Sixth grade English teacher Heather Hoffman spotlights compassion in her classroom.
Heather Hoffman found herself in a unique situation at her previous middle school, when the school board decided to close the school’s doors. It was in the middle of the summer and jobs were scarce. “One of my eighth grade students went to his parents and said, ‘I think it’s important that our class stay together,’” Hoffman said. So she and the former principal coordinated to create a classroom for nine students in the basement of one of the students, based on the curriculum they had developed.
“Parents were pitching in; former teachers came in to teach,” she explained. “It was an incredible experience. Three of them followed me to Pembroke Hill the following year.”
As luck would have it, a sixth grade middle school English position came open at Pembroke Hill, and Heather leaped at the opportunity. “I’ve been so happy to have landed at Pembroke Hill,” Heather said. “It initially was very intimidating, but has ultimately worked out.”
Her English classes recently finished their unit on the Holocaust by watching the documentary film, Paper Clips, and reading the book I Never Saw Another Butterfly, a collection of art and poetry from children of the Nazi concentration camp Terezin.
In connection with the book, the students created paper butterflies, based on poems from the book, that were meaningful to them. “There’s so little that made it out of the concentration camps,” Heather said. “These pieces aren’t a ‘look back in remembrance’ sort of collection. These were written while they were in the camps at the time it was happening, and most of the children didn’t make it out.”
Throughout the year, Hoffman and her fellow sixth grade teachers focus on one of the school’s values, compassion, and bringing students closer together. With several new students coming to Pembroke Hill in the transition from lower school to middle school, she said, “How can we bring them into the folds of friendship?” Students started the year by watching the film Temple Grandin and reading excerpts from the book, Temple Grandin: How the Girl Who Loved Cows Embraced Autism and Changed the World. They discussed how people are different, not less, which helps propel them through the year. “It highlights how our differences are things that can be valued,” she pointed out. “It doesn’t make one less, it just makes us all different and, hopefully, makes us more interesting.”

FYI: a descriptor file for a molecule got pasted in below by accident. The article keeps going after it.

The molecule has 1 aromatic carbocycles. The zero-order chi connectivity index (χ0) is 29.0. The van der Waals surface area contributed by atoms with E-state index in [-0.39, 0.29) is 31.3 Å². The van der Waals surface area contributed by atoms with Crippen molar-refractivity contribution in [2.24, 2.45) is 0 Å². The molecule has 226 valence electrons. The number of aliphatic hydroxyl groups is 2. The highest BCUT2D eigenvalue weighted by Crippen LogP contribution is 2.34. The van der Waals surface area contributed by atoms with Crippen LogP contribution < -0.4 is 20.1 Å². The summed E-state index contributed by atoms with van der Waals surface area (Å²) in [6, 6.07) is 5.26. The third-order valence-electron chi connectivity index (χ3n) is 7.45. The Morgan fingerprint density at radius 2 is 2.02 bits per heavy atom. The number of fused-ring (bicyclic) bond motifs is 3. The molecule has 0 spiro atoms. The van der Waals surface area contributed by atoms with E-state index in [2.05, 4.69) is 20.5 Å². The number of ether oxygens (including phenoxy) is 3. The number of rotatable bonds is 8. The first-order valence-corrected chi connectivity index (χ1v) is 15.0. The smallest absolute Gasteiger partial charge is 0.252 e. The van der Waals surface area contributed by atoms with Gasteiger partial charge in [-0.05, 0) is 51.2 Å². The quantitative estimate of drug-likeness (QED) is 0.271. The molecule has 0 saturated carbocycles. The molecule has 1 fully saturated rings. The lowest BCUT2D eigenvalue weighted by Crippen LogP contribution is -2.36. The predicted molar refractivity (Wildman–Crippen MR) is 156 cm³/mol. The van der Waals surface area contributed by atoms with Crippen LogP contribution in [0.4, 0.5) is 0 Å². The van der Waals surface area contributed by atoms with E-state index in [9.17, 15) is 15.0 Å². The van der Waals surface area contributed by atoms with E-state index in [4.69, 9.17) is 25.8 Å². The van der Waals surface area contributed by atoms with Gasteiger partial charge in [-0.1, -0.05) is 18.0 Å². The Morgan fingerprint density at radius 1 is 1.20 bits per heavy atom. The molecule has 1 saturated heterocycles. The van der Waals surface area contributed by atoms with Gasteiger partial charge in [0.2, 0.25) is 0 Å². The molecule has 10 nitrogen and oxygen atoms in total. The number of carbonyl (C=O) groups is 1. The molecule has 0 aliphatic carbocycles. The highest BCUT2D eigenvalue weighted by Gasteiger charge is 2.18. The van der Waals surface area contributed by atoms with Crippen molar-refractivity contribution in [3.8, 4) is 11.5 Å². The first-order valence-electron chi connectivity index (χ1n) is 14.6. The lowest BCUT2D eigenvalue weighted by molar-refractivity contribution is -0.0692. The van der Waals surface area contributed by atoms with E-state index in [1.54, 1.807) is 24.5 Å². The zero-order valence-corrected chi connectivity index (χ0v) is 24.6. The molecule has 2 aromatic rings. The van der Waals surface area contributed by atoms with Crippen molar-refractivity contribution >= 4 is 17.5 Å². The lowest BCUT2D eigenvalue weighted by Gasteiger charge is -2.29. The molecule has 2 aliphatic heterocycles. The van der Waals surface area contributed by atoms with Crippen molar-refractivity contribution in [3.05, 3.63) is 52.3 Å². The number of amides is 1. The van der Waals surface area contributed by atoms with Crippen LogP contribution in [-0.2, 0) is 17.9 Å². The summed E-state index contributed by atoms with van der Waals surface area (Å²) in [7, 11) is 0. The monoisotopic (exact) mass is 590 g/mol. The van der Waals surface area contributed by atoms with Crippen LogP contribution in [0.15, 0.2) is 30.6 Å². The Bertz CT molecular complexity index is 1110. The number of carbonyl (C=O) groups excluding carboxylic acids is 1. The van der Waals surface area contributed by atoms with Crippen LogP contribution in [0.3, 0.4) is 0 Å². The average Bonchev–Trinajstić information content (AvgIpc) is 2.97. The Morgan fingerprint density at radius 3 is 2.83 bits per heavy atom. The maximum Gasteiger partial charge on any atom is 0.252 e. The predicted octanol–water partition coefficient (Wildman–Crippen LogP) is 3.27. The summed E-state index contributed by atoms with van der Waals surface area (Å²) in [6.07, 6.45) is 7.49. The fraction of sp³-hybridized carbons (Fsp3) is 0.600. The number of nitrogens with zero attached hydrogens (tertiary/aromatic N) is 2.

In addition to focusing on values, her classes focus on tightening up her students’ writing skills to a more mature level. “At the beginning, their voice is more kid-like, but by the time they leave sixth grade, they have elevated their ability to write with an advanced sentence structure, and have learned to take the time to craft what they want to say,” she disclosed. “It’s one of my favorite metamorphoses, because I show them one of their first pieces of writing at the end of the year and they just freak out. That’s their growth right there, that’s what they’ve done this year, and I can’t make it more apparent than to let them hear who they were nine months ago.”
This year Heather has had the special opportunity to teach her son, Karl, which has been an amazing experience for the teacher. “We will remind each other of different things that’s going on in school, like the foreign language hat day,” she exclaimed.
One of her favorite parts of the school year has been seeing how her fellow teachers interact with her son. “My colleagues have been amazing with him. I have always known my colleagues were wonderful teachers, and we have a unified vision for what sixth grade should be. But to see it from the parent side and see it in action, it just makes me love and respect them all the more.”